# Draw circle packing with Tikz?

Is it possible to draw the attached picture?

My tried:

\documentclass[tikz,border=2mm]{standalone}
\usetikzlibrary{fit,backgrounds}
\begin{document}
\begin{tikzpicture}[cable/.style={circle, fill=cyan!70!black, minimum size=5mm, inner sep=0pt, outer sep=0pt}]
\node[cable] (center) at (0,0) {};
\foreach \i in {0,1,...,6}
\node[cable] (1-\i) at (60*\i:5mm) {};
\fill[red!20] circle (0.26);
\end{tikzpicture}
\end{document}

• Can you describe your attached image? (what is it about in detailed?...) Oct 9, 2020 at 2:50
• @BlackMild when squeeze five circle, the shape of the middle one start to facet. Think about packing six spheres in small area; at some point they squeeze each other and their surface start to deform. Oct 9, 2020 at 11:21

Here is an automated solution. We define a command \circlesqueeze that takes two arguments, one optional. The required argument is a list of circles separated by commas. The command

\circlesqueeze{1/-1/.5,0/-1/.85,.3/.5/.7,1.3/1.2/.6,1/0/.5}


inside a tikzpicture will squeeze 5 circles. The syntax for each circle is x/y/r where (x,y) is the center and r is the radius. So in the above example, the first circle is centered at (1,-1) with radius .5. The second is centered at (0,-1) with radius .85 and so on. Units are centimeters.

The optional argument is the minimum space between circles. Default is .05cm. Here is an example with the space reduced to .03cm.

\circlesqueeze[.03]{0/0/1,1/1/.5,0/1.5/.7,1.6/1.4/.25,1.6/0/.8,2/1/.5,1/2/.5}


If you want to change the line width, it has to be done globally using the command \lw, initially set to .4. You can change this with \renewcommand. You can use the \clip command to get a picture similar to your original. I approximated the centers and radii:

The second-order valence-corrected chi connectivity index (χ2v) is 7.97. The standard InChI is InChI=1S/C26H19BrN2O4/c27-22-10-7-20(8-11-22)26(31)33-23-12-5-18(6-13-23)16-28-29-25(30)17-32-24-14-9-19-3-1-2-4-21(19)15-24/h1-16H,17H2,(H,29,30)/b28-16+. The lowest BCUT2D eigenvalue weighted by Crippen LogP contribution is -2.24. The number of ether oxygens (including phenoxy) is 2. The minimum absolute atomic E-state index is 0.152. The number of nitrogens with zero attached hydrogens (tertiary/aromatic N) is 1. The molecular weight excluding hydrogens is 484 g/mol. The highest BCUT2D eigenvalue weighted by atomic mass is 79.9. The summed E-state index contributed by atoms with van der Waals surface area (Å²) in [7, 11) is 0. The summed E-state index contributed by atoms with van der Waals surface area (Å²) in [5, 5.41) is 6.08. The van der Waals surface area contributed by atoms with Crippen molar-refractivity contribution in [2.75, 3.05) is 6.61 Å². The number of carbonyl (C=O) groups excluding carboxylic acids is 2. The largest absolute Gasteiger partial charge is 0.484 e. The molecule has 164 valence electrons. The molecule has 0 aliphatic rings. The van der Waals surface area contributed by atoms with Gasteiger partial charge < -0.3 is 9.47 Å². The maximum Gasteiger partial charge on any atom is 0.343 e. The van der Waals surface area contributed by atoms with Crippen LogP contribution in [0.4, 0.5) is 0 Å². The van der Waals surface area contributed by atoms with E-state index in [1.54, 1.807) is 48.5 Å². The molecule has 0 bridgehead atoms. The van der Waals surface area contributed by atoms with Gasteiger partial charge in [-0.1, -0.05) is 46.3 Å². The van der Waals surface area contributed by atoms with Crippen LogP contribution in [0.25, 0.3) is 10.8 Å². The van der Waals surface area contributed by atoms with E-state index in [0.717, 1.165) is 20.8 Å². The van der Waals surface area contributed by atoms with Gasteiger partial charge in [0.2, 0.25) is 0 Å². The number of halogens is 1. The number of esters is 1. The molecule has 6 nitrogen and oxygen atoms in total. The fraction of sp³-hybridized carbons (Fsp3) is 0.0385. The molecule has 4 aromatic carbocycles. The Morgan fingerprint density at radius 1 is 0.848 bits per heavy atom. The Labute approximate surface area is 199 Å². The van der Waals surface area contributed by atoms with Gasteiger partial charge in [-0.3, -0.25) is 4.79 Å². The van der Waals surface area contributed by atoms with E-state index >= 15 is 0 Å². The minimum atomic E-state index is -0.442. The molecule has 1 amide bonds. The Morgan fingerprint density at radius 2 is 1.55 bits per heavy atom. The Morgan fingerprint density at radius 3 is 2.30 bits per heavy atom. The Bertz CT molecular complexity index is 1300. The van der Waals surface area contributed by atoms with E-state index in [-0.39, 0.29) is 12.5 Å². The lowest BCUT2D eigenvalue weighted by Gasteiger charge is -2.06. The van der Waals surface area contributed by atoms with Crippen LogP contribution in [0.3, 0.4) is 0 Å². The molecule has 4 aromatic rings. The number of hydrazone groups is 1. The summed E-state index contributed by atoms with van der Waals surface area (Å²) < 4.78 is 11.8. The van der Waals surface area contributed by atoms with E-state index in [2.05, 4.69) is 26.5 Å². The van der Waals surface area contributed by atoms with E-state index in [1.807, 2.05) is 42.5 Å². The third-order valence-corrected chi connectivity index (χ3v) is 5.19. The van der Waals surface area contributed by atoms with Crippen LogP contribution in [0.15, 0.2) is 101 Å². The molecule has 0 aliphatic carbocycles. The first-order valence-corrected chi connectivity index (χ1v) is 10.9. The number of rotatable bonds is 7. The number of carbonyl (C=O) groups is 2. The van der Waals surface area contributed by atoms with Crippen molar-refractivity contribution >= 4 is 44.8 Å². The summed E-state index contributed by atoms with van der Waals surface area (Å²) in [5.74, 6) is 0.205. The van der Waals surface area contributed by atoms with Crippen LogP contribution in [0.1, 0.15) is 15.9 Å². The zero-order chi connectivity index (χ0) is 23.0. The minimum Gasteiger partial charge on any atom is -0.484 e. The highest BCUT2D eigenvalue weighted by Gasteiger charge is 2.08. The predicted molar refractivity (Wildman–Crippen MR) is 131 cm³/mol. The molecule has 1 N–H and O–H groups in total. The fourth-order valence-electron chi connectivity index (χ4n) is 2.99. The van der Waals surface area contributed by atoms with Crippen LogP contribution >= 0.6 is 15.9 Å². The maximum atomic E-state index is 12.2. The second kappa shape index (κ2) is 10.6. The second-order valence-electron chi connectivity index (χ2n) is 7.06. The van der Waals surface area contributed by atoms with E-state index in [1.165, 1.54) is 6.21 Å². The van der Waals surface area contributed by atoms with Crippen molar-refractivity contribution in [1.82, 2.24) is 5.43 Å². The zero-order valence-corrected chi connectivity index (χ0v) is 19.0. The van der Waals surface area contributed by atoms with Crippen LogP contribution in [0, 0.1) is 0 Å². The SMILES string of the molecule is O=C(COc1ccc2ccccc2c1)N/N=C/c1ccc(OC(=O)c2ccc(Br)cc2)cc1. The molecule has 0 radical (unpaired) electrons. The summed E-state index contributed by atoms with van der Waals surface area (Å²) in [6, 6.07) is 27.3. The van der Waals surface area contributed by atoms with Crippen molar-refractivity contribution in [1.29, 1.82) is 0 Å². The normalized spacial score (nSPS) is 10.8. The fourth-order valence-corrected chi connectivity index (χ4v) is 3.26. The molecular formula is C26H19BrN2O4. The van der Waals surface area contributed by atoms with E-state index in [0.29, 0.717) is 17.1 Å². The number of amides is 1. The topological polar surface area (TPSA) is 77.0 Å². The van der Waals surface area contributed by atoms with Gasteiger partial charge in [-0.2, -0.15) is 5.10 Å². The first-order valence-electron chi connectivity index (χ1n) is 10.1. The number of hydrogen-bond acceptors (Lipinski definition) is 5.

\renewcommand{\lw}{1}
\begin{tikzpicture}[line width=\lw]
\clip (-4.5,-4.5) rectangle (6,5);
\circlesqueeze[.1]{.2/0/3,2/5/3,-2.6/3/2.1,-3.7/-2.3/3.1,1.5/-4/2.2,6.4/0/4}
\end{tikzpicture}


Here is the basic algorithm:

• All the circles are drawn. We want to delete appropriate circular arcs and replace them with line segments.
• For each pair of circles, the distance between their centers is compared with the sum of their radii. If the distance creates a sufficiently large gap between the circles then do nothing.
• If the circles are close (or overlapping) then calculate a point (m) on the line connecting the two centers (the center axis), between the two circular arcs that will need to be modified, but closer to the center of the smaller circle so that the two flattened segments are the same length.
• Find intersection points of each of the two circles with lines perpendicular to the center axis, equally spaced from (m).
• Cover the circular arc between these intersection points with a thick white arc to "erase" it. Note: if the background color is not white, this needs to be changed.
• In order for the flat segment to connect nicely to the remaining circle, a small (distance=\eps) segment is drawn from a second intersection slightly farther from (m), then following the first pair of intersections, and reconnecting to the circle. This is a doubled line (white on the outside, black on the inside) to cover up any undesirable remnants of the original circle.

Known issues:

• A circle cannot contain the center of a different circle.
• No point can be in the interior of more than two circles.
• Bad things can happen if there isn't enough circular arc between flat parts. This can often be fixed by adjusting the line thickness and spacing.